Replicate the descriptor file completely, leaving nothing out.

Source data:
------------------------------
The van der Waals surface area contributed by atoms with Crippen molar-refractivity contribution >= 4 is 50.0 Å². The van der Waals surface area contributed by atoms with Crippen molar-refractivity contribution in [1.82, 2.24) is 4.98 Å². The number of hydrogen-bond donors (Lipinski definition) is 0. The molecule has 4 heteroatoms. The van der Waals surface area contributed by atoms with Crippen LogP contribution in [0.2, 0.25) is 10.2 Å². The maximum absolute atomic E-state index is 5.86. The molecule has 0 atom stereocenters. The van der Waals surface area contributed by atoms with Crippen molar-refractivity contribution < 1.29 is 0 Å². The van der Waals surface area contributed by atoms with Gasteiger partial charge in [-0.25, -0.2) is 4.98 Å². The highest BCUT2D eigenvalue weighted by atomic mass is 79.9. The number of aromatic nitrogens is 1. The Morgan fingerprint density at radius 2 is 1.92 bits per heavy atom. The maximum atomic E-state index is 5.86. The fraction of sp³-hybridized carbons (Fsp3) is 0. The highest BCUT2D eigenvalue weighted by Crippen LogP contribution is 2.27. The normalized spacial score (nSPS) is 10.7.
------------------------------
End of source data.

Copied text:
The van der Waals surface area contributed by atoms with Crippen molar-refractivity contribution >= 4 is 50.0 Å². The van der Waals surface area contributed by atoms with Crippen molar-refractivity contribution in [1.82, 2.24) is 4.98 Å². The number of hydrogen-bond donors (Lipinski definition) is 0. The molecule has 4 heteroatoms. The van der Waals surface area contributed by atoms with Crippen LogP contribution in [0.2, 0.25) is 10.2 Å². The maximum absolute atomic E-state index is 5.86. The molecule has 0 atom stereocenters. The van der Waals surface area contributed by atoms with Crippen molar-refractivity contribution < 1.29 is 0 Å². The van der Waals surface area contributed by atoms with Gasteiger partial charge in [-0.25, -0.2) is 4.98 Å². The highest BCUT2D eigenvalue weighted by atomic mass is 79.9. The number of aromatic nitrogens is 1. The Morgan fingerprint density at radius 2 is 1.92 bits per heavy atom. The maximum atomic E-state index is 5.86. The fraction of sp³-hybridized carbons (Fsp3) is 0. The highest BCUT2D eigenvalue weighted by Crippen LogP contribution is 2.27. The normalized spacial score (nSPS) is 10.7.